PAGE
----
## A Metallic Sphere subject to a Point Charge

In this problem we will encounter the main physical features of dielectric spheres - their induced field and polarizability. The result is of great interest: understanding the interaction of light with small particles is one of the main concerns of nanophotonics. It leads to astonishing applications like cloaking, improvement of solar cells and lithography with extreme resolution.

## Problem Statement

In the origin of the coordinate system is a metallic sphere with radius $$r_{s}$$. At $$\mathbf{r}_{q}$$, there is a charge $$q$$. Calculate the resulting electrostatic potential for the cases if the sphere is grounded and if is isolated and charged with $$Q_{s}$$. Calculate the surface charge density $$\sigma$$ on the grounded sphere. You may want to proceed as follows:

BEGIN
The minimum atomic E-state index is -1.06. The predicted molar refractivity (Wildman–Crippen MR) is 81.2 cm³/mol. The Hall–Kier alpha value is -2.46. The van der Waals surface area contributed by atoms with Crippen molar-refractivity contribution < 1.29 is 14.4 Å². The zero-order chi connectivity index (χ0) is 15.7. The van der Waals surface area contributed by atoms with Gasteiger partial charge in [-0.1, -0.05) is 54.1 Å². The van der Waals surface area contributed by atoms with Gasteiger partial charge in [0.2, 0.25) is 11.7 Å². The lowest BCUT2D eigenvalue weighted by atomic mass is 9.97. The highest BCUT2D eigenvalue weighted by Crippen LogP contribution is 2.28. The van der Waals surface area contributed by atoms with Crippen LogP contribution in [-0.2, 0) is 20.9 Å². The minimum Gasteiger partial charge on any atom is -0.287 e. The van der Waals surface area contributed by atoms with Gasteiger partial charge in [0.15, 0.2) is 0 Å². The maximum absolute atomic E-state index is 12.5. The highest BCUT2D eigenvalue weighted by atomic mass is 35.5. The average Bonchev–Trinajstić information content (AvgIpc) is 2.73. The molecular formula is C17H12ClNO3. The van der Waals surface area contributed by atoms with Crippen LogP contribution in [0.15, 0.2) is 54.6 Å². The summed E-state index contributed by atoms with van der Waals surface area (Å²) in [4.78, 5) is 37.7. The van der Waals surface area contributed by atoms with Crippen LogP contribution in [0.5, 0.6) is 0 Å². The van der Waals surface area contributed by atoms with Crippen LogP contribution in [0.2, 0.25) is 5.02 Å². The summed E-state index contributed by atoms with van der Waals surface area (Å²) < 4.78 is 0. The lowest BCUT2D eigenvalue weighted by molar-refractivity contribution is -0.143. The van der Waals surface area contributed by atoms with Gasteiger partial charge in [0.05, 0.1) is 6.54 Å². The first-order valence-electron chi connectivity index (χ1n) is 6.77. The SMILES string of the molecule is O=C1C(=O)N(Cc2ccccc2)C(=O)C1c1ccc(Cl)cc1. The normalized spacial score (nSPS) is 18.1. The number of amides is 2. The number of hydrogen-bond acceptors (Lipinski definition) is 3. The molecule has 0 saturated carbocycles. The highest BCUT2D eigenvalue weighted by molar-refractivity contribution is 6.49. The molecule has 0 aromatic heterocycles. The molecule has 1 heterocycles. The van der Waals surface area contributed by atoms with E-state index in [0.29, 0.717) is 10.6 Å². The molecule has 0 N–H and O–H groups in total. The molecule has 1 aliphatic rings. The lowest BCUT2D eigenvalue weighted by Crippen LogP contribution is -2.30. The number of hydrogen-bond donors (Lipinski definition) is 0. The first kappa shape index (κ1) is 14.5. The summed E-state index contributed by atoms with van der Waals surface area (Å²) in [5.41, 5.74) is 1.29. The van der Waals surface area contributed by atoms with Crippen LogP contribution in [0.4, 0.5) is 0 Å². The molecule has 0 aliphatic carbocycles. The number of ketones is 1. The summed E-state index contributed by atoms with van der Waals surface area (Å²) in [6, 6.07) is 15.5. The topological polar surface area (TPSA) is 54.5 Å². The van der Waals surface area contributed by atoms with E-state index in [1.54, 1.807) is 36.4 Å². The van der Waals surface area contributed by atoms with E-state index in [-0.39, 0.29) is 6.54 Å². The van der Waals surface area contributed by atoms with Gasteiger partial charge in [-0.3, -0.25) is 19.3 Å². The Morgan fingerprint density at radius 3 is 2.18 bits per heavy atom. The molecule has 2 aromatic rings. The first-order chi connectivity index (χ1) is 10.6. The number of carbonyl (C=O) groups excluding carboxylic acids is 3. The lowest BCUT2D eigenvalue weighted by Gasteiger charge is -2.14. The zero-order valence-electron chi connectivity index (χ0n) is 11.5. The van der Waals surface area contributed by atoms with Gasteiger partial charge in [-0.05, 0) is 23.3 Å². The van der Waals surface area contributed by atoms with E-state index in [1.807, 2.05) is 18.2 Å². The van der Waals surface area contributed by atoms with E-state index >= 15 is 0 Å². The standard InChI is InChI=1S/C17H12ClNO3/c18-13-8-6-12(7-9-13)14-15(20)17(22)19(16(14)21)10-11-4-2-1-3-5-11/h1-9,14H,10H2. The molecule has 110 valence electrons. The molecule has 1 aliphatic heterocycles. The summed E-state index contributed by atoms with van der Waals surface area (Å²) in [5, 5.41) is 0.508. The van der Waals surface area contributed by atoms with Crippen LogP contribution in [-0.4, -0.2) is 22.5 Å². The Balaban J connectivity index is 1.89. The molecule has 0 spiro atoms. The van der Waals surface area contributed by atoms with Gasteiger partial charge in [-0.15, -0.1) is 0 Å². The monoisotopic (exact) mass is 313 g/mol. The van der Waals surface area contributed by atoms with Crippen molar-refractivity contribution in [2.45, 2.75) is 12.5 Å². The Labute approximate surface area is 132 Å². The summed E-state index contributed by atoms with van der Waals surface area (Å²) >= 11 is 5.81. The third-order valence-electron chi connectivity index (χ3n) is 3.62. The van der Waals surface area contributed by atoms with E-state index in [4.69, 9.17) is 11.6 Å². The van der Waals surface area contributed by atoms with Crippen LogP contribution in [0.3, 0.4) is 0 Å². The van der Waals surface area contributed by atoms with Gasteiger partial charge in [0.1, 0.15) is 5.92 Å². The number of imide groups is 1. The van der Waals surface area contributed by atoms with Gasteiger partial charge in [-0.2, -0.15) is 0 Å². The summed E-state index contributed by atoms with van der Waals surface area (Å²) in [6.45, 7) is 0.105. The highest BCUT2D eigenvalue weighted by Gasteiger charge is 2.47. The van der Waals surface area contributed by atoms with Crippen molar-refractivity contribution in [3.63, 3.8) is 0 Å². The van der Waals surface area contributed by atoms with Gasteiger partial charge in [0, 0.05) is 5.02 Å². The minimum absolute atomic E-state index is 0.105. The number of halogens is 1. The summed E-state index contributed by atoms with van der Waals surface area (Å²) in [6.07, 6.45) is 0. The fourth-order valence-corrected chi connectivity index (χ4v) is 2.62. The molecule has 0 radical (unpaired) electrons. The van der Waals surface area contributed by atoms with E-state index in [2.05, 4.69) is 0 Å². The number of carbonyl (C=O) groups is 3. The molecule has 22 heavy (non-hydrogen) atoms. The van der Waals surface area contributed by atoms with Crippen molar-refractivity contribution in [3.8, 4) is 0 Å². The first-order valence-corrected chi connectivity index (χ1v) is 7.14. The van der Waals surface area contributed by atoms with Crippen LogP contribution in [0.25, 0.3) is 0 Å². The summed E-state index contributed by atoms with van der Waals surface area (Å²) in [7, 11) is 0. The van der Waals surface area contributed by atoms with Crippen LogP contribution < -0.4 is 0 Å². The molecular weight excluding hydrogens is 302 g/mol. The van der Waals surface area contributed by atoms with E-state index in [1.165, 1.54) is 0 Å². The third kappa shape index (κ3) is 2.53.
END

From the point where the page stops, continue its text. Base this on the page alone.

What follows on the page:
1. Calculate the potential for the grounded sphere by the method of image charges and determine $$\sigma$$.
2. How does your obtained potential has to be modified if the sphere is not grounded but at some fixed potential $$V$$?
3. Relate the case of a fixed potential to that of an isolated charged sphere.

## Background: "Ancient" and Modern Applications

A nice example for the field of a point charge in front of a charged metallic shell can be seen for example in the Van de Graaff generator. Everyone of us has seen these fancy images if someone gets charged by such a device and her/his hair follow the resulting field lines.

However, there are a lot of examples in modern science that make use of the results we are about to find. One of the main reasons is that the interaction of a charged body like an ion to a metallic sphere strongly depends on the distance between the two. We will see this both with respect to the magnitude and position of the image charge. This makes metallic spheres, or, generally, curved metallic nanoparticles a major candidate for sensor applications with a high spatial resolution. For more information I recommend the nice review article Plasmonic Materials, Advanced Materials 19, 2007 by Murray and Barnes.